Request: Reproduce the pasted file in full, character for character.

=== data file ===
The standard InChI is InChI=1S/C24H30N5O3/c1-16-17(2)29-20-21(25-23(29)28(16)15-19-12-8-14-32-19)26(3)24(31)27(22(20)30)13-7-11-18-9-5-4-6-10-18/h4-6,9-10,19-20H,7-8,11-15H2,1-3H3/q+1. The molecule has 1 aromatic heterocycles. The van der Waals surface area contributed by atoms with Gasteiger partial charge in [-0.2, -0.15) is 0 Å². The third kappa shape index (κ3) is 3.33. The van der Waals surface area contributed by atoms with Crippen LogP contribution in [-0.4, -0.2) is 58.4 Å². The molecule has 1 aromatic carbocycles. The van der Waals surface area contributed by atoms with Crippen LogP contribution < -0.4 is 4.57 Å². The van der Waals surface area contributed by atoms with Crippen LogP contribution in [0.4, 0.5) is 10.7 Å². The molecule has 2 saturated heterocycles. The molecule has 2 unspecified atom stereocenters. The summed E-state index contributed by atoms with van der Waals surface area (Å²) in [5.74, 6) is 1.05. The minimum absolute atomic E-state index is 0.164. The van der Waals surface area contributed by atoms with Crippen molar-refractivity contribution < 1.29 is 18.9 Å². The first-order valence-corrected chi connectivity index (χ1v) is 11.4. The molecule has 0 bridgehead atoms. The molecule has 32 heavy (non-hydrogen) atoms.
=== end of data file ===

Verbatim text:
The standard InChI is InChI=1S/C24H30N5O3/c1-16-17(2)29-20-21(25-23(29)28(16)15-19-12-8-14-32-19)26(3)24(31)27(22(20)30)13-7-11-18-9-5-4-6-10-18/h4-6,9-10,19-20H,7-8,11-15H2,1-3H3/q+1. The molecule has 1 aromatic heterocycles. The van der Waals surface area contributed by atoms with Gasteiger partial charge in [-0.2, -0.15) is 0 Å². The third kappa shape index (κ3) is 3.33. The van der Waals surface area contributed by atoms with Crippen LogP contribution in [-0.4, -0.2) is 58.4 Å². The molecule has 1 aromatic carbocycles. The van der Waals surface area contributed by atoms with Crippen LogP contribution < -0.4 is 4.57 Å². The van der Waals surface area contributed by atoms with Crippen LogP contribution in [0.4, 0.5) is 10.7 Å². The molecule has 2 saturated heterocycles. The molecule has 2 unspecified atom stereocenters. The summed E-state index contributed by atoms with van der Waals surface area (Å²) in [5.74, 6) is 1.05. The minimum absolute atomic E-state index is 0.164. The van der Waals surface area contributed by atoms with Crippen molar-refractivity contribution < 1.29 is 18.9 Å². The first-order valence-corrected chi connectivity index (χ1v) is 11.4. The molecule has 0 bridgehead atoms. The molecule has 32 heavy (non-hydrogen) atoms.